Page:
DaCast supports both CEA-608 and CEA-708. When you add a VTT or SRT file to your DaCast video, it is automatically compatible with CEA-708 caption standards.

How to generate closed captions for your video

Both VTT and SRT are simply plain text files containing information about the video. Information these files incorporate can include:

  • Subtitles (translation)
  • Captions (subtitles along with sound/audio information)
  • Description (describing the video with a screen reader)
  • Chapters (like presentations to help user navigate through the video).

Therefore, it is possible to simply create your captions manually in a text editor. However, there are some free tools available such as Amara that make creating subtitle files easier. Amara and similar platforms also include a marketplace where you can pay someone to caption your videos for a reasonable fee. This market includes translation services as well.

However, editing in text still is valuable in some cases. With that in mind, let’s look at how SRT and VTT files look in text format.

SRT

Let’s look at SRT first. SRT is one of the most useful and widely used formats in the subtitle industry. The format is very simple and easy to create, as it originates from the SubRip software program, which uses optical character recognition to extract subtitles and their timings from video files. It then saves them into a text file that can be used later. Having an external file of the text makes it so much more flexible for broadcasters in order to make any future changes to their videos.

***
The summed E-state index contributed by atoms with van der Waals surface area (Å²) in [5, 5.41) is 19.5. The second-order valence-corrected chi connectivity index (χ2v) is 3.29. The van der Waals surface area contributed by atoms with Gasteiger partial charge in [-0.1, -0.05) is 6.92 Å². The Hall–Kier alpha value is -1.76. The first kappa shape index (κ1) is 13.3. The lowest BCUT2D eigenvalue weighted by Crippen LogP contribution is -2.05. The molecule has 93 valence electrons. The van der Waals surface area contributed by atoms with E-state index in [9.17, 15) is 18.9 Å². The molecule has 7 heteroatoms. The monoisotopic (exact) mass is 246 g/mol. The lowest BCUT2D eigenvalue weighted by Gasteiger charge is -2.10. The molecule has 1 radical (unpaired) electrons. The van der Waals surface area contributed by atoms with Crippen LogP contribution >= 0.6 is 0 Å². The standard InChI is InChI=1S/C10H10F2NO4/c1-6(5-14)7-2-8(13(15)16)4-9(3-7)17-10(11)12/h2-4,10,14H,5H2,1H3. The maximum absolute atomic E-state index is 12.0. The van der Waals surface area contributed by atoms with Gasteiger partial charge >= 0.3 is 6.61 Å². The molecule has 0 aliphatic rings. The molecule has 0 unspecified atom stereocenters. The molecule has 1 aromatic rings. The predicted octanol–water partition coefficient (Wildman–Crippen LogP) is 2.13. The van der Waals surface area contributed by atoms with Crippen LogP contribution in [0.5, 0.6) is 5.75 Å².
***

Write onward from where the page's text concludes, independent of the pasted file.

SRT Subtitle File Example:

SRT files have an easy to follow layout with some simple structural rules:

SubtitleNumber: 10

StartTime –> EndTime

SubtitleText

Blank Line

00100:05:25.000 –> 00:05:29.000

This is a test subtitle A

00200:05:29.000 –> 00:05:32.000

This is a test subtitle B

The example above would make the first subtitle (test subtitle A) appear at 5 minute, 25 seconds in the video. It would disappear at 5 minute, 29 seconds exactly. The second subtitle (test subtitle B) would appear at 5 minute, 29 seconds and 12 frames, and then disappear at 5 minute and 38 seconds exactly.

VTT

WebVTT, often shortened to VTT, is another standard for online video. Like SRT, VTT files can be easily formatted in a simple text editor. Here’s an example of a cue in VTT file where three texts are lined with respective to the video.

WEBVTT Kind: captions; Language: en

00:11.000 --> 00:13.000
<v Roger Bingham>We are in New York City